Customs position taken in HQ 222038 and 223235 has been stated again in HQ 222494, dated February 14, 1996. In addition, in HQ 222494, we set forth that when an examination of records made available to Customs reflects system-wide deficiencies in a claimant's drawback program, the burden of proof shifts to the claimant. In such a case, if records are not made available to Customs, even after the three year period has passed, Customs has no choice but to deny drawback.

The facts presented are similar to those in HQ 222038 and HQ 223235, in that according to the audit the drawback claims were not substantiated by the records made available. In HQ 222038 drawback was not denied because the claimant refused to provide records for claims that had been paid for over three years, but because the drawback claims for which records were made available were not substantiated by such records. In the instant case, audit of the records which were provided to Customs indicate that portions of the drawback claims should be disallowed.

The protestant takes the position that the amendment of 19 U.S.C. ?1508 to include the language in (c)(3), establishes that Congress did not authorize Customs to initiate verification of a drawback claim at a time exceeding three years from the date of payment, even though the records relating to such claims may be available, and that an audit and subsequent billing which occurred after three years from the date of accelerated payment of the claims is illegal, null and void. In support of its position, the protestant cites the legislative history of the amendment of section 1508 and 19 U.S.C. ?1313(r), as amended by section 632(a)(7) of P.L. 103-82, which provides:

(r) Filing drawback claims

(1) A drawback entry and all documents necessary to complete a drawback claim, including those issued by the Customs Service, shall be filed or applied for, as applicable, within 3 years after the date of exportation or destruction of the articles on which drawback is claimed, except that any landing certificate required by regulation shall be filed within the time limit prescribed in such regulation. Claims not completed within the 3-year period shall be considered abandoned. No extension will be granted unless it is established that the Customs Service was responsible for the untimely filing.

(2) A drawback entry for refund filed pursuant to any subsection of this section shall be deemed filed pursuant to any other subsection of this section should it be determined that drawback is not allowable under the entry as originally filed but is allowable under such other subsection.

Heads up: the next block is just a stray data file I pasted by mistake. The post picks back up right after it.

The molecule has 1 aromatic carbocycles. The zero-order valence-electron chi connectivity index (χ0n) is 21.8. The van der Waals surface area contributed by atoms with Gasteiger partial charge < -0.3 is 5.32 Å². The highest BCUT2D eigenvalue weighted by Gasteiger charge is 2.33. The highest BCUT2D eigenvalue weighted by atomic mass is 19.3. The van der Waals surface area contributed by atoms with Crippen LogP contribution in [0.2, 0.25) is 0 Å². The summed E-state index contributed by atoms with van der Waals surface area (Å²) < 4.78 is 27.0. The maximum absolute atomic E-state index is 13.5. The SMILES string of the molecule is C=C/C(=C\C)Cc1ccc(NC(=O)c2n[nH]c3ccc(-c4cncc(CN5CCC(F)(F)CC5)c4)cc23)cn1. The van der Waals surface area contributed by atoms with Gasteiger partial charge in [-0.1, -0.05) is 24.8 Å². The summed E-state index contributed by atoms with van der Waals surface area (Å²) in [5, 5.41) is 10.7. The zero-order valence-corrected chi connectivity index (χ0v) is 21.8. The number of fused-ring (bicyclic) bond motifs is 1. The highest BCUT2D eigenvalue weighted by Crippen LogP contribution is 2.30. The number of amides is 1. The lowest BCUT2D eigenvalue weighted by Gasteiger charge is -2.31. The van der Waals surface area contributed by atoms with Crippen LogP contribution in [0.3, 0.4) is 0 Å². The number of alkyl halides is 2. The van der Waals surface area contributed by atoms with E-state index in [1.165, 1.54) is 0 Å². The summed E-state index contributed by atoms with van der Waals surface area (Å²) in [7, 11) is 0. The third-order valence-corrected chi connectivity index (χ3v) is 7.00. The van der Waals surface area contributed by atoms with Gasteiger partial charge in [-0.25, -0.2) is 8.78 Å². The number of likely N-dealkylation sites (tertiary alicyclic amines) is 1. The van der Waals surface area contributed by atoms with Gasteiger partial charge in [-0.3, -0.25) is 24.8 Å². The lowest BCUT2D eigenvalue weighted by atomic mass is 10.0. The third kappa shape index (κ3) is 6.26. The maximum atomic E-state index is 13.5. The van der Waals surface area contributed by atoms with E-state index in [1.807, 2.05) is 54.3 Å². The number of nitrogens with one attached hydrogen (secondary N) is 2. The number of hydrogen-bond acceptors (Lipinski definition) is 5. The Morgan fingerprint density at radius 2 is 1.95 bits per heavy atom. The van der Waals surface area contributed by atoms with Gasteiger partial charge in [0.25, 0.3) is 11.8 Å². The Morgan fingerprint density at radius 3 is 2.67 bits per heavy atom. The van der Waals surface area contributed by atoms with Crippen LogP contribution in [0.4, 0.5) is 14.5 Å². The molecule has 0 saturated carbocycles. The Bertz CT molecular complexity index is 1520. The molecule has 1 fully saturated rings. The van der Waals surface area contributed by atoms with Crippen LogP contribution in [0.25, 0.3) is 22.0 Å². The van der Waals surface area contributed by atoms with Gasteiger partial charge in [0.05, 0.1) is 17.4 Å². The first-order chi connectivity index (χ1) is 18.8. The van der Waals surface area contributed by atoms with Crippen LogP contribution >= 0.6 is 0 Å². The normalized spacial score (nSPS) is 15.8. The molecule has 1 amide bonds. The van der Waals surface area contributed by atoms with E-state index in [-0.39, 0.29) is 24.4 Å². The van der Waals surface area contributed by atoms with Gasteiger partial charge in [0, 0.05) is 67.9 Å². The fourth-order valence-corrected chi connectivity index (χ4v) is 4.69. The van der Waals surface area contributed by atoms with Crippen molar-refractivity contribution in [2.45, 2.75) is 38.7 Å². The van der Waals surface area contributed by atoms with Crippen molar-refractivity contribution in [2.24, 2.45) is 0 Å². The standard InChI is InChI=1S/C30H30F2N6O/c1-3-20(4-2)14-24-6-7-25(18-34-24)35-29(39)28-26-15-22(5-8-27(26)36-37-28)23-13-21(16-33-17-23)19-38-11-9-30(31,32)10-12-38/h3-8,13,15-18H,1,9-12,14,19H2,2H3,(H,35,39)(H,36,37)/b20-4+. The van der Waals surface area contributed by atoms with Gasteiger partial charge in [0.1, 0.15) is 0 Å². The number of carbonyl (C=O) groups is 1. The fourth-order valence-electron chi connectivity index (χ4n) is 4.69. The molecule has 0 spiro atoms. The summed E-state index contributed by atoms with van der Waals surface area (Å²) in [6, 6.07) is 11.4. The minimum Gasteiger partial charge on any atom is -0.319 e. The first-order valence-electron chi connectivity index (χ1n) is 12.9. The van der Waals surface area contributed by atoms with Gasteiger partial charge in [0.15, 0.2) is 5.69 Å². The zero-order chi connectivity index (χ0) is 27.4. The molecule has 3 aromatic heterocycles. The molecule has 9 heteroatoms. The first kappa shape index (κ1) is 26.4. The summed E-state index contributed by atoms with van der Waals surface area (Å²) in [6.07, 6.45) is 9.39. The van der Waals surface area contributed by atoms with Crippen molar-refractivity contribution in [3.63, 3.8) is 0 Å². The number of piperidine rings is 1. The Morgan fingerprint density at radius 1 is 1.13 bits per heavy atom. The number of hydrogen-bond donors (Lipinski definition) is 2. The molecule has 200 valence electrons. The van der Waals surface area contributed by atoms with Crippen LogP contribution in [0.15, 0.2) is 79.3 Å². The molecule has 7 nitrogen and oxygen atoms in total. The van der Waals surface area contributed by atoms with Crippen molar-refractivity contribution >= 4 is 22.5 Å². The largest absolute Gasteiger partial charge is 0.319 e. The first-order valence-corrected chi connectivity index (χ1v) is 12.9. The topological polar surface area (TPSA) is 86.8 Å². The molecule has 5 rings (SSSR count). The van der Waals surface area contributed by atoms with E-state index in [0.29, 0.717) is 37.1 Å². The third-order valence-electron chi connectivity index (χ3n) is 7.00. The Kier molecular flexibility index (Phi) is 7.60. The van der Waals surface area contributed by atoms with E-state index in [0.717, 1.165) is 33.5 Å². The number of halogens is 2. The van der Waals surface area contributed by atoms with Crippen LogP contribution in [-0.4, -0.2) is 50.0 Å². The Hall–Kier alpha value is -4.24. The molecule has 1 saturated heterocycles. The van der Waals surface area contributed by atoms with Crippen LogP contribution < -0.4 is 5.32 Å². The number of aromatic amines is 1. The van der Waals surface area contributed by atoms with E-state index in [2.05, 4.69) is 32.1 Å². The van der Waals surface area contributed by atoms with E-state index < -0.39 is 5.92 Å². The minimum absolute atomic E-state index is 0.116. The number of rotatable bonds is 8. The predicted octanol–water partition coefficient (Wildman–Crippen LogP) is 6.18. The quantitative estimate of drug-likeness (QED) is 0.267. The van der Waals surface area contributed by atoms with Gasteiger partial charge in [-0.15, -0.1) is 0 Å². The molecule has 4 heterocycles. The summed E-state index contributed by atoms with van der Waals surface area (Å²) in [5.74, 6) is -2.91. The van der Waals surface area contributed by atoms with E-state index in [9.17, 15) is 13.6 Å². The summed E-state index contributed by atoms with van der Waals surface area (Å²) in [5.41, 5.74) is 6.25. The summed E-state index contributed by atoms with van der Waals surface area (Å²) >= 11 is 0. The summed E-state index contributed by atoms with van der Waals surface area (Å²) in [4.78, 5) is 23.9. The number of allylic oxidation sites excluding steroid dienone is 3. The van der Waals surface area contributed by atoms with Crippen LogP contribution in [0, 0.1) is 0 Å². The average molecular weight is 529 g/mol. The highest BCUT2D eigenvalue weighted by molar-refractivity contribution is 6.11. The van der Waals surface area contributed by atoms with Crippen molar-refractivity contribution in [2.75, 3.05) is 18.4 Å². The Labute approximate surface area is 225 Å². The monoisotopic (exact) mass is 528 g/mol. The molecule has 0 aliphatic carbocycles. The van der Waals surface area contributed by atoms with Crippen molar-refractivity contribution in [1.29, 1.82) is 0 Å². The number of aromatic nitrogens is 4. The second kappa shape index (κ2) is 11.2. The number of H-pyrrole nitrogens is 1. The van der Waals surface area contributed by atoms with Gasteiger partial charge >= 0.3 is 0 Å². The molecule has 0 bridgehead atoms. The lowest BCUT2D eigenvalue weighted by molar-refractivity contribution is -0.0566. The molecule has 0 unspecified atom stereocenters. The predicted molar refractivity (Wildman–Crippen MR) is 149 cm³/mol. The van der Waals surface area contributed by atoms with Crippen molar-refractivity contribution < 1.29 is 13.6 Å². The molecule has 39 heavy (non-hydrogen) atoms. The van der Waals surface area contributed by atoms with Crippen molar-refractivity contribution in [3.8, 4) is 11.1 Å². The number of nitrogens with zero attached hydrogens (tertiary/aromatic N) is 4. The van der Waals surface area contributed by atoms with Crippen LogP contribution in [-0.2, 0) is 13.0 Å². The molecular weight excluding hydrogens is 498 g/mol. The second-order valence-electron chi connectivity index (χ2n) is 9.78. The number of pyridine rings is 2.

We do not believe section 1313(r) is relevant to this analysis as it addresses only the filing requirements for drawback claims and does not address the recordkeeping requirements or any limitation on verification of a claim. While House Report 103-361, on section 632 of P.L. 103-82, does state that " by virtue of changes elsewhere in this subtitle (i.e., the recordkeeping provisions) the Committee understands that Customs would have 3 years from the date of payment of a claim to initiate verification of that claim", the statement is made "with respect to the filing period" and does not state a limitation of time on the verification of a claim. As the statement references the recordkeeping provisions, which require that records be kept for three years, it is reasonable that Customs has three years from the date of payment in which to initiate the verification of a drawback claim. However, nothing in the legislative history or statute precludes Customs from initiating a verification after three years after payment have passed. Further, we do not agree that the amendment of 19 U.S.C. ?1508 changed Customs position with regard to verification of drawback claims. The amendment served to codify what has been Customs longstanding position as reflected in 19 CFR 191.5, and prior Headquarters decisions. The legislative history contained in House Report 103-361, on section 614 of P.L. 103-82 is as follows: